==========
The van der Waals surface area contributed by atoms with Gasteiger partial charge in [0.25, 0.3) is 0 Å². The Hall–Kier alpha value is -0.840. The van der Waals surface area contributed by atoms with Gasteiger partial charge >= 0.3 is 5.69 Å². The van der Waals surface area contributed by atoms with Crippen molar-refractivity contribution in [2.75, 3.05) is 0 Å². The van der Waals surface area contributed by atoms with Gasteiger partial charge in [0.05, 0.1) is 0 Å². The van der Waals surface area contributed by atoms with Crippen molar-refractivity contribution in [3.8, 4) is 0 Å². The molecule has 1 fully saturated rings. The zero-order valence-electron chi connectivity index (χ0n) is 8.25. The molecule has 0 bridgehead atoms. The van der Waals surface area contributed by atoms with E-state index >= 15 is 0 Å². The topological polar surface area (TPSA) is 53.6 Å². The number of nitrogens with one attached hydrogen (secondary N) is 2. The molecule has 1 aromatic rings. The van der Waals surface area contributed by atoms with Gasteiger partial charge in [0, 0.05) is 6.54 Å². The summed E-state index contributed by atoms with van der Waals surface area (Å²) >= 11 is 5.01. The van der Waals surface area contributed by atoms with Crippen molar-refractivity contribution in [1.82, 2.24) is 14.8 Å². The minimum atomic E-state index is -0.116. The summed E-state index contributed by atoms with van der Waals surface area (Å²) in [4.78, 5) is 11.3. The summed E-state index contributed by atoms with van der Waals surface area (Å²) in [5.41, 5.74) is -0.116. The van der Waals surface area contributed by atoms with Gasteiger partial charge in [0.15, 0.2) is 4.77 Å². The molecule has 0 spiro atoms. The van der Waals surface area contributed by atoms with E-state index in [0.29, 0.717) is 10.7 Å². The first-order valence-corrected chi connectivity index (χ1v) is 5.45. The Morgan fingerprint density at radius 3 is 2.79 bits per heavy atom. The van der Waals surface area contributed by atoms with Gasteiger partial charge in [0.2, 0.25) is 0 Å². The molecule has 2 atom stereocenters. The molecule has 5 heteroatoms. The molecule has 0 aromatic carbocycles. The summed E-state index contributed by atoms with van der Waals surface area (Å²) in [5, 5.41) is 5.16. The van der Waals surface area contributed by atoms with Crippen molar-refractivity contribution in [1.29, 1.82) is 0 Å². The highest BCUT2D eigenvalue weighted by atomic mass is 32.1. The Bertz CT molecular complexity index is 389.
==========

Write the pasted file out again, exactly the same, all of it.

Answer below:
The van der Waals surface area contributed by atoms with Gasteiger partial charge in [0.25, 0.3) is 0 Å². The Hall–Kier alpha value is -0.840. The van der Waals surface area contributed by atoms with Gasteiger partial charge >= 0.3 is 5.69 Å². The van der Waals surface area contributed by atoms with Crippen molar-refractivity contribution in [2.75, 3.05) is 0 Å². The van der Waals surface area contributed by atoms with Gasteiger partial charge in [0.05, 0.1) is 0 Å². The van der Waals surface area contributed by atoms with Crippen molar-refractivity contribution in [3.8, 4) is 0 Å². The molecule has 1 fully saturated rings. The zero-order valence-electron chi connectivity index (χ0n) is 8.25. The molecule has 0 bridgehead atoms. The van der Waals surface area contributed by atoms with E-state index >= 15 is 0 Å². The topological polar surface area (TPSA) is 53.6 Å². The number of nitrogens with one attached hydrogen (secondary N) is 2. The molecule has 1 aromatic rings. The van der Waals surface area contributed by atoms with Gasteiger partial charge in [0, 0.05) is 6.54 Å². The summed E-state index contributed by atoms with van der Waals surface area (Å²) >= 11 is 5.01. The van der Waals surface area contributed by atoms with Crippen molar-refractivity contribution in [1.82, 2.24) is 14.8 Å². The minimum atomic E-state index is -0.116. The summed E-state index contributed by atoms with van der Waals surface area (Å²) in [4.78, 5) is 11.3. The summed E-state index contributed by atoms with van der Waals surface area (Å²) in [5.41, 5.74) is -0.116. The van der Waals surface area contributed by atoms with Gasteiger partial charge in [0.15, 0.2) is 4.77 Å². The molecule has 0 spiro atoms. The van der Waals surface area contributed by atoms with E-state index in [0.29, 0.717) is 10.7 Å². The first-order valence-corrected chi connectivity index (χ1v) is 5.45. The Morgan fingerprint density at radius 3 is 2.79 bits per heavy atom. The van der Waals surface area contributed by atoms with Gasteiger partial charge in [0.2, 0.25) is 0 Å². The molecule has 2 atom stereocenters. The molecule has 5 heteroatoms. The molecule has 0 aromatic carbocycles. The summed E-state index contributed by atoms with van der Waals surface area (Å²) in [5, 5.41) is 5.16. The van der Waals surface area contributed by atoms with Crippen molar-refractivity contribution in [1.29, 1.82) is 0 Å². The highest BCUT2D eigenvalue weighted by atomic mass is 32.1. The Bertz CT molecular complexity index is 389.